Last week Mary Ellen, Dan, and Deb spent the week with the seventh graders of North Tahoe Middle School investigating the school’s native Sugar Pine population to prepare for week two, when they planted Sugar Pine trees with the Sugar Pine Foundation. The students overarching question was “What affects Sugar Pine growth?” and each group of students studied different aspects of the trees and their environment to investigate this question.
Students conducted pre-program reading before going into the field, which focused in particular on blister rust.
In preparation for the field day, the students formed groups and designed original research projects, centered around key research questions. Groups asked questions like:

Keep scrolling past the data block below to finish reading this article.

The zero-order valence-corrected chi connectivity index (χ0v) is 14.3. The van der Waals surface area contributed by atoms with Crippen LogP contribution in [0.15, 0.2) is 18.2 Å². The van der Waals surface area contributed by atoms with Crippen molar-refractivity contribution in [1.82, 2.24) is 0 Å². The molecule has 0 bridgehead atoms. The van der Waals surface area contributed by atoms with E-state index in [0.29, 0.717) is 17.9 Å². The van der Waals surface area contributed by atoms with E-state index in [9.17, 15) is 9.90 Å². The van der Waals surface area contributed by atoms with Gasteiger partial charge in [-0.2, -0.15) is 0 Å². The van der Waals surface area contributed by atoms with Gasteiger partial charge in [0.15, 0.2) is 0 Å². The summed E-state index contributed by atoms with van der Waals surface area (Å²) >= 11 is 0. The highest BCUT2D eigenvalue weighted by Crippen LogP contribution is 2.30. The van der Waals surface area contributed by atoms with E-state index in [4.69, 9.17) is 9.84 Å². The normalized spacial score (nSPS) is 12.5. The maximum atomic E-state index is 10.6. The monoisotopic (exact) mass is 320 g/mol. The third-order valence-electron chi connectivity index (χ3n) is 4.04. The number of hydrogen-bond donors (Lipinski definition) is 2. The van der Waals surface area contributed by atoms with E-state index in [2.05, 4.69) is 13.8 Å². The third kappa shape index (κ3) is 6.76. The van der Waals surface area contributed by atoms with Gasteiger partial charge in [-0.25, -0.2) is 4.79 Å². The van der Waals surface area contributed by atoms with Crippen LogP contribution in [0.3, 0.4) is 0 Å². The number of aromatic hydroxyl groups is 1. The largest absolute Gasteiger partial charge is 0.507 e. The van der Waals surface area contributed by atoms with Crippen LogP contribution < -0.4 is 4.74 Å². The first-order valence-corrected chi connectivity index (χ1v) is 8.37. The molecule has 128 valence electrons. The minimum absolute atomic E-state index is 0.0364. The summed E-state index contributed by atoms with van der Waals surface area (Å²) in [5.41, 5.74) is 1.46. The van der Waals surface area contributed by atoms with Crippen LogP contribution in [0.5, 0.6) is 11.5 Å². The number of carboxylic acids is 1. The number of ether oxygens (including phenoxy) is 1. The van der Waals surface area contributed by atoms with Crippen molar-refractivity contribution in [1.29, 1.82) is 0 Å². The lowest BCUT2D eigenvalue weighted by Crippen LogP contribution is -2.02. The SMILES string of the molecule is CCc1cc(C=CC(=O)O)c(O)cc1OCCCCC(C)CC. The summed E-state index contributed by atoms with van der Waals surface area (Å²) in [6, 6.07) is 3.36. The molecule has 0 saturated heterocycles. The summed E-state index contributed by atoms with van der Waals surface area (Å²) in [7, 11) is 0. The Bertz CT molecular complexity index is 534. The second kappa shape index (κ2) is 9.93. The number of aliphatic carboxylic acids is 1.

-How does the blister rust affect the amount of beetles living in the tree?
-How does the soil temperature affect the amount of needles and cones near the sugar pine tree on the ground?
-How does the amount of beetles affect the amount of pinecones there are on a tree?
-Does the amount of bark beetle holes affect the amount of sap?
-Does a tree grow better on a flat surface or on a slope?
Students then went into the field to measure samples and record their findings on a graph. We had a wonderful time exposing these students to the local forests in their community.
We would like to thank all of the parent chaperones and Mrs. Anderson for inviting us into her classroom for the week. We can’t wait to hear about how the Sugar Pine saplings grow!
This subsidized program and others like this can only be made possible with help from our generous community partners. We would like to thank the Tahoe Mountain Resorts Foundation and Martis Camp Community Foundation for their support. The funding they provide allows us to continue giving more local youth an outdoor education experience.